How to nurture girls’ football talent during the Women’s Euro 2022 and beyond

Nurturing the talent of any child in sport is a true lifelong mission. For most sport educators, giving children a space where they can thrive at any age is their bread and butter. The Women’s Euro 2022, which is taking place in England throughout July presents a rare opportunity to create tangible and exploratory opportunities for girls to enjoy the beautiful game beyond the tournament.

At the GDST, supporting football talent has always been a top priority. Our schools have built programmes that not only give our girls the chance to experience football but also opportunities to strategise, surpass expectations and compete on a very high stage.

Enthusiasm is key  

This year, we hosted our first ‘Select Football’ trials and tour weekend in collaboration with Oxford United Football Club. Students from GDST schools across the country attended an open trial held at the club’s training ground to demonstrate their flair and love for the game. The girls all play for their local Under 15 sides, so were inspired to be playing at the same ground where Oxford United’s Women’s team trains with the First Team coaches.  

The event was organised by two proactive PE teachers who have second roles within football; Liam Gilbert from Oxford High School, and Louise Hayes from South Hampstead High School, former Queens Park Rangers player in the Women’s Premier League South Division. Both teachers have the utmost enthusiasm, which they confirm makes it easy to promote their sport and nurture talent, as children thrive on enthusiasm and having role models they can relate to. 

The training sessions also offered the girls a new experience of being in a professional football environment and a glimpse into what a career in the game would entail. And to top it all off, the GDST Select team were victorious against Oxford Ignite and Oxford City Ladies (U15).  

This is only one example of how we create opportunities for our young footballers. But how do we instil a life-long passion for football both in school and beyond?

Actively promoting equality and No Barriers in football 

One thing that we are proud of at the GDST is our track record of partnering with new initiatives to promote equality in all aspects of education. Football and sport are no different. Ahead of the Women’s Euro, several of our schools participated in No Barriers 2022’, an initiative to promote equality within football. It aims to harnesses the energy and power of women’s football to change the way young people view women, promoting respect, gender equality and anti-harassment for the football pitch, the classroom, the playground, and on social media. A nationwide Zoom call involved 10-year-olds learning and engaging in the topics surrounding harassment in school and sport. Our girls also took part in creating a charter for their schools which will help to cultivate positive gender attitudes in football.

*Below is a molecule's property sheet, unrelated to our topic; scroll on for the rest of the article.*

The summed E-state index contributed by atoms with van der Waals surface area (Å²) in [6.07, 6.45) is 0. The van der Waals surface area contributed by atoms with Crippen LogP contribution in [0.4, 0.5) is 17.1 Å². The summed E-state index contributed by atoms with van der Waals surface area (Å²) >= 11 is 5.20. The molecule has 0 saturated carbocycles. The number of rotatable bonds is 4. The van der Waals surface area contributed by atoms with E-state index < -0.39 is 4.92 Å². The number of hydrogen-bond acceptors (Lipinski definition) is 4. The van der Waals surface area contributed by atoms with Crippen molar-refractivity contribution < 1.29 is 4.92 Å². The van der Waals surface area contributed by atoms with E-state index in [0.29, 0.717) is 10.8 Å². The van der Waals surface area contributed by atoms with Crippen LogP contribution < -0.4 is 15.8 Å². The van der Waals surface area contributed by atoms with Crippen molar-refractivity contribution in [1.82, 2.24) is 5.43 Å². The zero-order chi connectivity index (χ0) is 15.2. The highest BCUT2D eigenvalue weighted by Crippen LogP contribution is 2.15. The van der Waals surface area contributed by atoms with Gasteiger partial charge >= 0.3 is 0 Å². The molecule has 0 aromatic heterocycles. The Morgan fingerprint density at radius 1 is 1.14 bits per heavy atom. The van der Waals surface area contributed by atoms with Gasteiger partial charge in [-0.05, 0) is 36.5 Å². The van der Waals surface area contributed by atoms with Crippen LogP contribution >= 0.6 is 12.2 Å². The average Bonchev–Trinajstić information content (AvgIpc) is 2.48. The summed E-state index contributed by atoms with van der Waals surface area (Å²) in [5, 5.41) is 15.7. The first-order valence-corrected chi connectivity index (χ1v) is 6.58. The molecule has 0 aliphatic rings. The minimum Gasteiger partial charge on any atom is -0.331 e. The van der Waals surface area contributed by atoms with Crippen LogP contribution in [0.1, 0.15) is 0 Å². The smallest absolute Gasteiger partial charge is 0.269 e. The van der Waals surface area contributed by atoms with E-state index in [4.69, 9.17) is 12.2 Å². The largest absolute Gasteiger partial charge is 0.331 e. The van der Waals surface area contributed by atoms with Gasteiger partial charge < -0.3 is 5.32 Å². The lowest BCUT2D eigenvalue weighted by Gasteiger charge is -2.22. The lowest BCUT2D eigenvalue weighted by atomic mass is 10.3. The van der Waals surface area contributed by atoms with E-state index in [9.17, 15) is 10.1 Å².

Taking part in initiatives like this is crucial to avoid shielding girls from the gender inequalities which persist in football, whether this is around pay, harassment or lower levels of mainstream support. By making them aware of some of the barriers from an early age, they will be motivated and better equipped to challenge the status quo.  

Sharing and collaborating on and off the pitch 

The power of teacher collaboration across our family of 25 schools benefits our students in all areas of their learning. Through collaboration on schemes of work, programmes of study and an open-door policy to ask questions about HOW to improve football in our schools, we have created conditions for any student to become engaged and to thrive. Regular questions that are often asked are ‘What age should we start football in our schools?’ and ‘How do we deliver football to our students without any experience?’ The simple answer to this is at any age and by sharing best practice.  Platforms such as Microsoft Teams and Google Classroom provide spaces to build supportive communities of practice and share resources. 

We currently host U11, U14 and now U16 football tournaments where our 25 schools compete for an annual trophy. Our two Liverpool schools (The Belvedere Academy and Birkenhead High School Academy), have strong roots in football and took home the trophy this year alongside Oxford High School. But as the strength and depth of our football grows the competition will too. We are also working with our neighbouring school communities to open up more spaces for girls to participate in football. In Howell’s School, Llandaff Cardiff, we offer our football pitch to local community teams and schools to ensure the area is benefiting from our facilities. 

Most importantly, the Women’s Euro being in England has given us a wonderful opportunity to harness the power of girls seeing role models such as Beth Mead – who scored a hattrick in the record-breaking match against Norway – in action. Seeing the confidence, skill and accomplishments of their international heroines who have realised their footballing dreams will undoubtedly inspire many girls across the country to envision themselves in the same position in future.

This article was first published by Independent Education Today.